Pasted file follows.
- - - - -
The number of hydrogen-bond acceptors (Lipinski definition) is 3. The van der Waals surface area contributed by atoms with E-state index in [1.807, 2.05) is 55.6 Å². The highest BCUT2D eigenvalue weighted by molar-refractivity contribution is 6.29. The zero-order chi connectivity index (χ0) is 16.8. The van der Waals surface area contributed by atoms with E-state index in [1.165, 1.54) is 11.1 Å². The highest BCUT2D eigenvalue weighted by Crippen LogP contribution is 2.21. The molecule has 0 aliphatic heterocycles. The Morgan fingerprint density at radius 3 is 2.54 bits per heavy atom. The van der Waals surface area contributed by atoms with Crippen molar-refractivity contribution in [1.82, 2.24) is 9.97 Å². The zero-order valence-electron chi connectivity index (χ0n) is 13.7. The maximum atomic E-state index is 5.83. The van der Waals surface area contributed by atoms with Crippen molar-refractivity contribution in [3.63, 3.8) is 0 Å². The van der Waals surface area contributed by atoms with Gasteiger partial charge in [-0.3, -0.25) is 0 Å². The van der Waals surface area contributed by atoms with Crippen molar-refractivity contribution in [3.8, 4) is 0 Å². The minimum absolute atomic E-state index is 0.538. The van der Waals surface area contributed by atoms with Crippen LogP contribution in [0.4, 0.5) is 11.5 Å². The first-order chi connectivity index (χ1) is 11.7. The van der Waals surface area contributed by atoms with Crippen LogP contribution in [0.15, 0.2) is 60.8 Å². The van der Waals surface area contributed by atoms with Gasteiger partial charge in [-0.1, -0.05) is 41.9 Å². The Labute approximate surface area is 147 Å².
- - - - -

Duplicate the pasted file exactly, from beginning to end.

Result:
The number of hydrogen-bond acceptors (Lipinski definition) is 3. The van der Waals surface area contributed by atoms with E-state index in [1.807, 2.05) is 55.6 Å². The highest BCUT2D eigenvalue weighted by molar-refractivity contribution is 6.29. The zero-order chi connectivity index (χ0) is 16.8. The van der Waals surface area contributed by atoms with E-state index in [1.165, 1.54) is 11.1 Å². The highest BCUT2D eigenvalue weighted by Crippen LogP contribution is 2.21. The molecule has 0 aliphatic heterocycles. The Morgan fingerprint density at radius 3 is 2.54 bits per heavy atom. The van der Waals surface area contributed by atoms with Crippen molar-refractivity contribution in [1.82, 2.24) is 9.97 Å². The zero-order valence-electron chi connectivity index (χ0n) is 13.7. The maximum atomic E-state index is 5.83. The van der Waals surface area contributed by atoms with Crippen molar-refractivity contribution in [3.63, 3.8) is 0 Å². The van der Waals surface area contributed by atoms with Gasteiger partial charge in [-0.3, -0.25) is 0 Å². The van der Waals surface area contributed by atoms with Crippen molar-refractivity contribution in [3.8, 4) is 0 Å². The minimum absolute atomic E-state index is 0.538. The van der Waals surface area contributed by atoms with Crippen LogP contribution in [0.4, 0.5) is 11.5 Å². The first-order chi connectivity index (χ1) is 11.7. The van der Waals surface area contributed by atoms with Crippen LogP contribution in [0.15, 0.2) is 60.8 Å². The van der Waals surface area contributed by atoms with Gasteiger partial charge in [-0.1, -0.05) is 41.9 Å². The Labute approximate surface area is 147 Å².